INSURANCE COMPANY (PAGO PAGO) LTD., Plaintiff
STAR INTERNATIONAL, INC.
HONG KONG RESTAURANT, TUTUILA
INC., NTV ELECTRONICS, INC.,
AND HELEN YOUNG, AINOAMA FATA
NOFO’S STORE, AND DOES I-V, Defendants.
Court of American Samoa
Samoa statutes and rules of court provide no authority for bringing a motion to
reconsider a non-final interlocutory order in a pending case.
 A motion
for reconsideration or new trial is a necessary precondition for filing an
requirement that a pre-trial order be final or fall within the collateral order
exception to the finality rule before it may be appealed applies to interim
orders before they may be reconsidered.
 As a
general rule, pre-trial orders governing discovery are neither final decisions,
nor fall within the collateral order exception.
 A party
affected by a court’s interim discovery ruling may challenge the decision on
appeal from the final decision in the case.
Court declined to reconsider pre-trial discovery ruling, granting motions to quash
and for protective order, since said ruling was reviewable upon appeal from
final decision in case.
Where counsel failed to heed Court’s warning to be forthcoming with court, and
court determined that he had violated T.C.R.C.P. 11(b)(3), monetary sanctions
KRUSE, Chief Justice, and LOGOAI, Associate Judge.
For Plaintiff, Roy J.D. Hall, Jr.
Southern Star International, Inc. dba Hong
Kong Restaurant, and Kenny and Helen Young, Paul F. Miller
For Defendant Ainoama
Fata, Katopau T. Ainu`u
ON MOTION TO RECONSIDER ORDER QUASHING
AND GRANTING PROTECTIVE ORDER
this stage in the proceedings, defendants Southern Star International, Inc. dba
Hong Kong Restaurant (“SSI”), and Kenny and Helen Young (“Youngs”) (together
“Defendants”) in their motion for reconsideration, ask the Court to revisit an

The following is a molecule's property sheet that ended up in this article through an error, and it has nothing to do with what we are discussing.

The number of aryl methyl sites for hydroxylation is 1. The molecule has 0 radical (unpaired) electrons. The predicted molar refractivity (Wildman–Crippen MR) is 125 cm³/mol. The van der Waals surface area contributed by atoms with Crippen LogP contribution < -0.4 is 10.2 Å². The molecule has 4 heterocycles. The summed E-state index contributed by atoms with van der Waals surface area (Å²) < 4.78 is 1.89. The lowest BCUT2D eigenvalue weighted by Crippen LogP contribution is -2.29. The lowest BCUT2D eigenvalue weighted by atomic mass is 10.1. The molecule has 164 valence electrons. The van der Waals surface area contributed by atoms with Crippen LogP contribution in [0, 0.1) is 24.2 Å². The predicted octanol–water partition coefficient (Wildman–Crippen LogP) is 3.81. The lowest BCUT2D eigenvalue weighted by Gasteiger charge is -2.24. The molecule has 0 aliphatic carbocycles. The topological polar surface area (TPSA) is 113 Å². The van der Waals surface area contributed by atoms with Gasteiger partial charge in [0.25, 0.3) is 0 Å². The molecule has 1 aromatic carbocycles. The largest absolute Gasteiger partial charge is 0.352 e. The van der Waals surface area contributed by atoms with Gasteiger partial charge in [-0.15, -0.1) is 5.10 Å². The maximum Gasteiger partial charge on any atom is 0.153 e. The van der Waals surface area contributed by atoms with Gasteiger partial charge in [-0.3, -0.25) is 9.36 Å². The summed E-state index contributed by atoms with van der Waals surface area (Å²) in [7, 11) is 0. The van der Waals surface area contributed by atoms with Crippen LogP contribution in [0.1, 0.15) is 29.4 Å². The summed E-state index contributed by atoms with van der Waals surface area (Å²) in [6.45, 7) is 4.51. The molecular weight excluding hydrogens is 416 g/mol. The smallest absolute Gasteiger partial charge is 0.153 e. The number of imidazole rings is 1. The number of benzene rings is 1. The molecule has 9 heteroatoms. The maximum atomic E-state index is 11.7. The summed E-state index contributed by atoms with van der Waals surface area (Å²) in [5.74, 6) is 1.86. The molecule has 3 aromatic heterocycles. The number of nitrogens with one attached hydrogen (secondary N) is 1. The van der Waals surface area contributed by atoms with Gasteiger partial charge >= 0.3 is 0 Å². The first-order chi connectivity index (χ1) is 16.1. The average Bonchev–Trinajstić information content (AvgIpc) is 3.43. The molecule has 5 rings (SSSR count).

earlier decision rendered in this case.
On January 29, 2001, we issued an interlocutory order granting Progressive
Insurance Company (Pago Pago) Limited (“Progressive”), and the Bank of Hawaii’s
motions to quash the June 5, 2000 subpoena duces tecum ad testificandum for the
Bank of Hawaii, and granted Progressive’s motion for a protective order against
the same subpoena. On February 7, 2001,
Defendants moved for reconsideration of the order. On February 21, 2001, Progressive responded
with a memorandum in opposition to Defendants’ motion. The next day, counsel argued the motion. For the following reasons, we deny
Motion to Reconsider
or for a New Trial
American Samoa statutes and rules of court provide no authority for bringing a
motion to reconsider a non-final interlocutory order in a pending case. While a motion for reconsideration or a new
trial is prescribed as a mandatory pre-requisite to appeal a judgment under
A.S.C.A. § 43.0802, this provision applies to final decisions, not to non-final
interlocutory orders. Under A.S.C.A. § 43.0802(a), “[b]efore filing
a notice of appeal, a motion for a new trial shall be filed within 10 days
after the announcement of the judgment.”
The appeal must be filed “within 10 days after the denial of a motion
for a new trial.” A.S.C.A. §
43.0802(b). The plain language of
A.S.C.A. § 43.0802 expressly mandates that motions for reconsideration or new
trial be raised as a condition to appeal, almost immediately preceding that
In Kim v. American Samoa Gov’t, 17 A.S.R.2d 193, 195 (App. Div. 1990),
the Appellate Division decided that an interlocutory order must be final or
fall within the collateral order exception to be appealable:
fall within the collateral order exception, an order must (1) conclusively resolve
the disputed question; (2) resolve an important issue completely separate from
the merits of the action; and (3) be effectively unreviewable on appeal from
the final judgment in the main case.
(citations omitted). Because motions for
reconsideration or new trial are brought as part and parcel of an appeal, the
requirement that a pre-trial order be final or fall within the collateral order
exception to the finality rule before it may be appealed likewise applies to
interim orders before they may be reconsidered.